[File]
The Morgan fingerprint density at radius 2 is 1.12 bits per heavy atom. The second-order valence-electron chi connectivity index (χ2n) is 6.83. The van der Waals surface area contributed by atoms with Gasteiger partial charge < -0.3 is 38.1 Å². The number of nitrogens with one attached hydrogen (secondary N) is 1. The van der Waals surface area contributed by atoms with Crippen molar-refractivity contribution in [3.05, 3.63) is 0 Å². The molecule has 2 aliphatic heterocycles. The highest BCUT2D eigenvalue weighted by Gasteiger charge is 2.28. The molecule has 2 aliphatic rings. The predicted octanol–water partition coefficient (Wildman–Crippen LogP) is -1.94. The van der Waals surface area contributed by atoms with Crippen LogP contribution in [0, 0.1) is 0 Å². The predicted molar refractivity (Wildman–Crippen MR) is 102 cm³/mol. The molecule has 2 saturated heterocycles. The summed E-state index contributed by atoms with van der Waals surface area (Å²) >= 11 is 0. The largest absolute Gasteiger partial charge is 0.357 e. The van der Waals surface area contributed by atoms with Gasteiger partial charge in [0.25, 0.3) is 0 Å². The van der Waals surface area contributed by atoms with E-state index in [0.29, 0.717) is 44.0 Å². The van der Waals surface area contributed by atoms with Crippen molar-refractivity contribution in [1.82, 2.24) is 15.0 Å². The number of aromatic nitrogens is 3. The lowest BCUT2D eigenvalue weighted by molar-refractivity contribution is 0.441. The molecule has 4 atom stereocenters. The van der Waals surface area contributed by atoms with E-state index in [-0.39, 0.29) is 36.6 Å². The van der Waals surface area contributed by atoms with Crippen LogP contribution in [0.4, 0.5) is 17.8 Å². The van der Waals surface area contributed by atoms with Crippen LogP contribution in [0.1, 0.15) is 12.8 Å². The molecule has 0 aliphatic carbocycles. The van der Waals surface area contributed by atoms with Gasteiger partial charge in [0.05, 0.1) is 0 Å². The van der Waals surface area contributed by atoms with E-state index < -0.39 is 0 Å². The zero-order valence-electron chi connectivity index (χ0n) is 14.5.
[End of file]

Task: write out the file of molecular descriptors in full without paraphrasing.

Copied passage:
The Morgan fingerprint density at radius 2 is 1.12 bits per heavy atom. The second-order valence-electron chi connectivity index (χ2n) is 6.83. The van der Waals surface area contributed by atoms with Gasteiger partial charge < -0.3 is 38.1 Å². The number of nitrogens with one attached hydrogen (secondary N) is 1. The van der Waals surface area contributed by atoms with Crippen molar-refractivity contribution in [3.05, 3.63) is 0 Å². The molecule has 2 aliphatic heterocycles. The highest BCUT2D eigenvalue weighted by Gasteiger charge is 2.28. The molecule has 2 aliphatic rings. The predicted octanol–water partition coefficient (Wildman–Crippen LogP) is -1.94. The van der Waals surface area contributed by atoms with Crippen LogP contribution in [0, 0.1) is 0 Å². The predicted molar refractivity (Wildman–Crippen MR) is 102 cm³/mol. The molecule has 2 saturated heterocycles. The summed E-state index contributed by atoms with van der Waals surface area (Å²) >= 11 is 0. The largest absolute Gasteiger partial charge is 0.357 e. The van der Waals surface area contributed by atoms with Gasteiger partial charge in [0.25, 0.3) is 0 Å². The van der Waals surface area contributed by atoms with E-state index in [0.29, 0.717) is 44.0 Å². The van der Waals surface area contributed by atoms with Crippen molar-refractivity contribution in [1.82, 2.24) is 15.0 Å². The number of aromatic nitrogens is 3. The lowest BCUT2D eigenvalue weighted by molar-refractivity contribution is 0.441. The molecule has 4 atom stereocenters. The van der Waals surface area contributed by atoms with E-state index in [-0.39, 0.29) is 36.6 Å². The van der Waals surface area contributed by atoms with Crippen LogP contribution in [0.4, 0.5) is 17.8 Å². The van der Waals surface area contributed by atoms with Crippen LogP contribution in [0.1, 0.15) is 12.8 Å². The molecule has 0 aliphatic carbocycles. The van der Waals surface area contributed by atoms with Gasteiger partial charge in [0.05, 0.1) is 0 Å². The van der Waals surface area contributed by atoms with E-state index < -0.39 is 0 Å². The zero-order valence-electron chi connectivity index (χ0n) is 14.5.